The first and only in-person debate between the three main parties contesting the BC election was held last night. The 90-minute event was tightly moderated, producing a much more orderly affair in comparison to what we’ve seen in the US Presidential contest, and while the consensus is that there were no game-changing moments, there was a lot of substantial discussion on a wide range of important issues, and a great deal to unpack.
We’ve selected five particularly interesting moments to discuss.
“How can we trust you?”
While there were no knockout punches in this debate, this exchange shows BC Liberal Leader Andrew Wilkinson going on the offensive after a couple of very tough days on the campaign trail.
The BC Liberals have traditionally been considered stronger on economic issues, and in this clip Wilkinson doubles down on his campaign’s efforts to shift public concerns away from pandemic health issues to economic recovery and growth. The strategy hasn’t gained traction with the public to-date, but this was a well-executed effort to press NDP Leader John Horgan on the issue, probably Wilkinson’s cleanest hit.
“Which way do you want to go?”
BC NDP Leader John Horgan has delivered a pretty consistent message over the last three years, and it’s been amplified by his response to the pandemic. That message is that as premier, he’s focussed on the needs of ordinary people.
This clip, his closing statement, is a good summation of that message, and a good example of how his campaign has worked to shift public focus toward his strengths. It’s been a very effective strategy, and helps explain how he’s consistently rated among the most popular provincial leaders in the country, and how he’s maintained a significant lead in this campaign.
“All the poker chips are on LNG”
As the third party, the BC Greens need to punch through on issues which distinguish themselves from the other two. Depicting the leading parties as “old line” is a tried and true strategy and this clip is a good example of the tactic in action.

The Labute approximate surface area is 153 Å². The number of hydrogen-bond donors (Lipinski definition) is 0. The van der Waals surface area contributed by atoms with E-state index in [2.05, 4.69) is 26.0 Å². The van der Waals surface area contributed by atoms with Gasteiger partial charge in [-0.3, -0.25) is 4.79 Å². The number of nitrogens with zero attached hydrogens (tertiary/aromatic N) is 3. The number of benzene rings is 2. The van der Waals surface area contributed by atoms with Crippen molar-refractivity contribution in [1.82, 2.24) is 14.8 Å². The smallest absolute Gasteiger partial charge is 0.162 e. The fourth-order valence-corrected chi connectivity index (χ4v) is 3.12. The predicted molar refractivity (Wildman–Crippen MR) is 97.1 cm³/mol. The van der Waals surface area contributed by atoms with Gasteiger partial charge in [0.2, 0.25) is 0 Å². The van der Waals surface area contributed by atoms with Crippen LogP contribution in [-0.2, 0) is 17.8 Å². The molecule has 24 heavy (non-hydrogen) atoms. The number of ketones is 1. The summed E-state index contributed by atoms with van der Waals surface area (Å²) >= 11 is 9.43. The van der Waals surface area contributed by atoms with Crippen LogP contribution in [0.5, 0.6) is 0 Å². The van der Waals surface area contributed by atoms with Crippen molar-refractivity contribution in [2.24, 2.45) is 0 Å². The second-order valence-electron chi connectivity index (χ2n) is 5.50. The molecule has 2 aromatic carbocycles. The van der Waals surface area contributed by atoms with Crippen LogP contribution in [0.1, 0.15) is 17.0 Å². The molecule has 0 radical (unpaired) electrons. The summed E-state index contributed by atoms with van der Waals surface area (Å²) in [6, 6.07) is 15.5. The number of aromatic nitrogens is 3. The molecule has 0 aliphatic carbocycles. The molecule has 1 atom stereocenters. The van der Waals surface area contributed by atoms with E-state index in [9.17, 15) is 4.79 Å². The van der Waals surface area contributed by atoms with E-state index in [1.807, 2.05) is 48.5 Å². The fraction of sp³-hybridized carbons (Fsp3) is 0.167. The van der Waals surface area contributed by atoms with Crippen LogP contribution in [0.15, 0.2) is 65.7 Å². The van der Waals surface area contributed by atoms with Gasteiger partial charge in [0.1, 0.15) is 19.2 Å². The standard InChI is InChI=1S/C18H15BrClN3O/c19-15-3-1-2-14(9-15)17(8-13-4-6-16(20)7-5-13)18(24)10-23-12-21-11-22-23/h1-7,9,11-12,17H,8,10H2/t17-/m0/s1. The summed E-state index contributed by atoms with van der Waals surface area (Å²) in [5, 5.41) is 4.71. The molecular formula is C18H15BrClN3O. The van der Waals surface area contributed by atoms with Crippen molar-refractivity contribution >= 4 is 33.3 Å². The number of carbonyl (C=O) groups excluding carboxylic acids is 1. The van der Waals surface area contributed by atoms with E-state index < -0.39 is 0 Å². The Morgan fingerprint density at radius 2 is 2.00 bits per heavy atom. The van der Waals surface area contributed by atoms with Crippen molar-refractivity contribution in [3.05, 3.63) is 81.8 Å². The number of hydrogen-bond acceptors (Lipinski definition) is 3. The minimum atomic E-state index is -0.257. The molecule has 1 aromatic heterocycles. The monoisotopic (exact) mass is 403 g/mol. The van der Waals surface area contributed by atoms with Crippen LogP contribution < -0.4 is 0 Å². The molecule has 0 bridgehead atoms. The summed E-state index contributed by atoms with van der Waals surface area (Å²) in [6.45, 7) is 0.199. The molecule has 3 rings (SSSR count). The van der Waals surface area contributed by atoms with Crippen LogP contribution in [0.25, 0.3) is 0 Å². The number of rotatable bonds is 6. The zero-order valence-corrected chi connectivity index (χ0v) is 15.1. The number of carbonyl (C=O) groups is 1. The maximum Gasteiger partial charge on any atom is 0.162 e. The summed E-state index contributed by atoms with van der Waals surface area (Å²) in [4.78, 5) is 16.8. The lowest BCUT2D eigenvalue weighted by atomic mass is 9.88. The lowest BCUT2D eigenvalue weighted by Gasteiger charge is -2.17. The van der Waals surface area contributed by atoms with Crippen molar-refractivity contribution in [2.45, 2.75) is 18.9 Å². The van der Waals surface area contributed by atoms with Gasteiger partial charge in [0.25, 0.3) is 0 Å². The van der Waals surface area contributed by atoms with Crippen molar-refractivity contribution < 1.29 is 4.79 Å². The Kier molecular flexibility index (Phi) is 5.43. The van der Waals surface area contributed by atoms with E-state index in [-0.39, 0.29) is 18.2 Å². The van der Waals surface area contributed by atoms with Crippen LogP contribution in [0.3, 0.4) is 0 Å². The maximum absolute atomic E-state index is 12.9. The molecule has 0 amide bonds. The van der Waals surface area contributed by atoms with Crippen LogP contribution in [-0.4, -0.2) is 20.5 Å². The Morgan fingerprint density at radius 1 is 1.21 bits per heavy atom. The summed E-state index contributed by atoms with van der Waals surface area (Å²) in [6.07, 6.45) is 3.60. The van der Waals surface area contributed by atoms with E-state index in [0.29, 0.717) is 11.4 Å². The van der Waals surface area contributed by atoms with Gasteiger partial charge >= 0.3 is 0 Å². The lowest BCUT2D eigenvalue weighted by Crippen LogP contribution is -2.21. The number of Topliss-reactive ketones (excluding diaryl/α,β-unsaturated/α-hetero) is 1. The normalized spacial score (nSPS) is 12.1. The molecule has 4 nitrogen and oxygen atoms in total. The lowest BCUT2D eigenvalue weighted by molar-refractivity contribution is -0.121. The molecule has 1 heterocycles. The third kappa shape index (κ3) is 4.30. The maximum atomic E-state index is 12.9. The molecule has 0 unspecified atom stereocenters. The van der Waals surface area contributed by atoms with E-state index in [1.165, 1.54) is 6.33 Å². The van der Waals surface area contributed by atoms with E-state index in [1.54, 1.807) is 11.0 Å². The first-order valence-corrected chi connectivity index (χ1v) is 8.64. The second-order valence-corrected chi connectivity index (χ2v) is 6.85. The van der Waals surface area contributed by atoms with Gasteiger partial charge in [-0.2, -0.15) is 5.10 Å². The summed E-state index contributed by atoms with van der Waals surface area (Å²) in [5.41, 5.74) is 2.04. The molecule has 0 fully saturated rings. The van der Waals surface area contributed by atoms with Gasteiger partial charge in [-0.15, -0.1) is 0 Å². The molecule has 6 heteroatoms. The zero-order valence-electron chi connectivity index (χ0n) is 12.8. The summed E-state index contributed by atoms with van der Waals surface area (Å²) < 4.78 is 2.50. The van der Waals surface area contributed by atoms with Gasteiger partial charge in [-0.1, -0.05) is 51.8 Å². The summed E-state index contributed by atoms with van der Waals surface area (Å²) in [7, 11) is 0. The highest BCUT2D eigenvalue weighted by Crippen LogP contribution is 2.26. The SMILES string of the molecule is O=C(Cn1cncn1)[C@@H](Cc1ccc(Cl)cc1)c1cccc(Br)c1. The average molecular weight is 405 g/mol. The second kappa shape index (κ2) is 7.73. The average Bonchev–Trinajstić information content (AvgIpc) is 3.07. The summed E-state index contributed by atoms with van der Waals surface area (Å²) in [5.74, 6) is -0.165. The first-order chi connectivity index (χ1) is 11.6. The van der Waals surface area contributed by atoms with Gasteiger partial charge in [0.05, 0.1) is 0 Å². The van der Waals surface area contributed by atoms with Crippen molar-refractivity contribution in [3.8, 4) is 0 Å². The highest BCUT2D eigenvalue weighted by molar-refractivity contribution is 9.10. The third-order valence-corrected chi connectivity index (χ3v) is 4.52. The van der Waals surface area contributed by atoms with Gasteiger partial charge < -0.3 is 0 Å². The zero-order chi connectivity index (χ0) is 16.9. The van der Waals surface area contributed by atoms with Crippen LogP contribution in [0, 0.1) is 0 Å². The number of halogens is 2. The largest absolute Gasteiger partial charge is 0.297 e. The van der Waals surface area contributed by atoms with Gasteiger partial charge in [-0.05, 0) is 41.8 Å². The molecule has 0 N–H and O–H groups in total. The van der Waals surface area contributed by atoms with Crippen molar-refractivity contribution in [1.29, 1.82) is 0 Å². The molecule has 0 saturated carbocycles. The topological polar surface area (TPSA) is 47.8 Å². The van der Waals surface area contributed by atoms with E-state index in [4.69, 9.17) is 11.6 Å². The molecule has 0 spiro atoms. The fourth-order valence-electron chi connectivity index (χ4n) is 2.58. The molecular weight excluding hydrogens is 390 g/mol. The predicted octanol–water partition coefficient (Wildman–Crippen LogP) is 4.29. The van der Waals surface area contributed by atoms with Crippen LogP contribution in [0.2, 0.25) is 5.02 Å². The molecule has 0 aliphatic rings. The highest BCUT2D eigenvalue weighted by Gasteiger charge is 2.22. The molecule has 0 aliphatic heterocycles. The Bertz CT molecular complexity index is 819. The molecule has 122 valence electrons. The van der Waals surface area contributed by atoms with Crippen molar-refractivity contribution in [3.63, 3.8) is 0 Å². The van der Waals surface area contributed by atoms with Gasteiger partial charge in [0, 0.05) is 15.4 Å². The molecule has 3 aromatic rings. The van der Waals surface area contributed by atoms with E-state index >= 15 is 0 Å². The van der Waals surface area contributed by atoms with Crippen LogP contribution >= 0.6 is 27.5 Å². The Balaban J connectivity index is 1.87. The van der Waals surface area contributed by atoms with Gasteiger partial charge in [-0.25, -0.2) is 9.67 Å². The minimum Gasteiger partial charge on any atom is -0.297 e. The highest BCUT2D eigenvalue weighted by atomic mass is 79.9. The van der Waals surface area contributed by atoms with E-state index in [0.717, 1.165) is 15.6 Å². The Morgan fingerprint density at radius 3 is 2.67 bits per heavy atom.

If this were a normal year, climate change would likely be the number one issue in this election. The uneasy alliance between the BC Green Party and BCNDP was at its most strained when it came to the issues of Site C and Canada LNG. In this clip, Fursteneau is drawing a red line on climate policy, representing a departure from her predecessor, Andrew Weaver.
The BC NDP’s urban base is largely opposed to the extractive resource sector, and the BC Greens hope to gain votes here.
“They need our help, not our contempt”
Coming into the election, BC NDP Leader John Horgan knew he had to deal with a number of vulnerabilities, and this is a good example of how he’s managed them.
The pandemic has forced record numbers of vulnerable people into the streets, and when asked about the resulting growth in tent cities and street disorder, Horgan effectively depoliticized the issue by acknowledging BC Liberal Leader Andrew Wilkinson’s work on the file. This was a tactic he employed a number of times, and it serves to remind the public of the collaborative and well-regarded approach he’s taken on complex issues throughout the pandemic.
“Put your hands up”
Aside from some of the gaffes, this moment created the strongest reaction online. The BC Green Party Leader is very new to her role, having assumed the job just a week before the election began. This debate provided an important opportunity for her to raise her visibility.
Asked to relate how they have reckoned with their own racial privilege, Fursteneau distinguished herself from the other leaders, who struggled to find the right context. Her answer was thoughtful, heartfelt, and connected with the moment.
Throughout the debate, Furstenau generally avoided cheap shots on her opponents, opting instead for a calm and empathetic tone. She is betting that voters are looking for a new face in politics and want someone who can make a point in an earnest and non-partisan way.
Insights by David Bieber, Director, Western Canada, Jim Rutkowski, Senior Associate, and Ben Parsons, Account Director, Federal Advocacy.